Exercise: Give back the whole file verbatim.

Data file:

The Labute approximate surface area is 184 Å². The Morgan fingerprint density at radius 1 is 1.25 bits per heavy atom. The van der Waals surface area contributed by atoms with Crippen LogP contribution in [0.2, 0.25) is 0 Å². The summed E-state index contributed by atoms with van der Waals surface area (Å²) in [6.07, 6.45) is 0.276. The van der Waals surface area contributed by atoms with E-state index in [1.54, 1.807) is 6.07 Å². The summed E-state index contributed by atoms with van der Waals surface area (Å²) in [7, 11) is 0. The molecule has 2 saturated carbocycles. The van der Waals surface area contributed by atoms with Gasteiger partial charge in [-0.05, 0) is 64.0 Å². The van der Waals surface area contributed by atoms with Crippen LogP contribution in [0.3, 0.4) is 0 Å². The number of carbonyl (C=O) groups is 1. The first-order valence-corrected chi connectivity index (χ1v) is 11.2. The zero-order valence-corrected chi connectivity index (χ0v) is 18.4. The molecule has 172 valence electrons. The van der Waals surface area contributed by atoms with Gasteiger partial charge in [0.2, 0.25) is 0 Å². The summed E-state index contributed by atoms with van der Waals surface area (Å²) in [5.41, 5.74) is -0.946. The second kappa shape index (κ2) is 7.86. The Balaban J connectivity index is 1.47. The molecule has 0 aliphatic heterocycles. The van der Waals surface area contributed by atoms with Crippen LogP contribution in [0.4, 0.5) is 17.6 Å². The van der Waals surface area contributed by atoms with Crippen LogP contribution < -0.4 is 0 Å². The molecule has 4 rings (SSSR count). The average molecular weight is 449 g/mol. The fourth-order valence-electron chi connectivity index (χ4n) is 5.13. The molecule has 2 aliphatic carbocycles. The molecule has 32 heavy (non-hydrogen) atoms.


The Labute approximate surface area is 184 Å². The Morgan fingerprint density at radius 1 is 1.25 bits per heavy atom. The van der Waals surface area contributed by atoms with Crippen LogP contribution in [0.2, 0.25) is 0 Å². The summed E-state index contributed by atoms with van der Waals surface area (Å²) in [6.07, 6.45) is 0.276. The van der Waals surface area contributed by atoms with E-state index in [1.54, 1.807) is 6.07 Å². The summed E-state index contributed by atoms with van der Waals surface area (Å²) in [7, 11) is 0. The molecule has 2 saturated carbocycles. The van der Waals surface area contributed by atoms with Gasteiger partial charge in [-0.05, 0) is 64.0 Å². The van der Waals surface area contributed by atoms with Crippen LogP contribution in [0.3, 0.4) is 0 Å². The number of carbonyl (C=O) groups is 1. The first-order valence-corrected chi connectivity index (χ1v) is 11.2. The zero-order valence-corrected chi connectivity index (χ0v) is 18.4. The molecule has 172 valence electrons. The van der Waals surface area contributed by atoms with Gasteiger partial charge in [0.2, 0.25) is 0 Å². The summed E-state index contributed by atoms with van der Waals surface area (Å²) in [5.41, 5.74) is -0.946. The second kappa shape index (κ2) is 7.86. The Balaban J connectivity index is 1.47. The molecule has 0 aliphatic heterocycles. The van der Waals surface area contributed by atoms with Crippen LogP contribution in [0.4, 0.5) is 17.6 Å². The van der Waals surface area contributed by atoms with Crippen LogP contribution < -0.4 is 0 Å². The molecule has 4 rings (SSSR count). The average molecular weight is 449 g/mol. The fourth-order valence-electron chi connectivity index (χ4n) is 5.13. The molecule has 2 aliphatic carbocycles. The molecule has 32 heavy (non-hydrogen) atoms.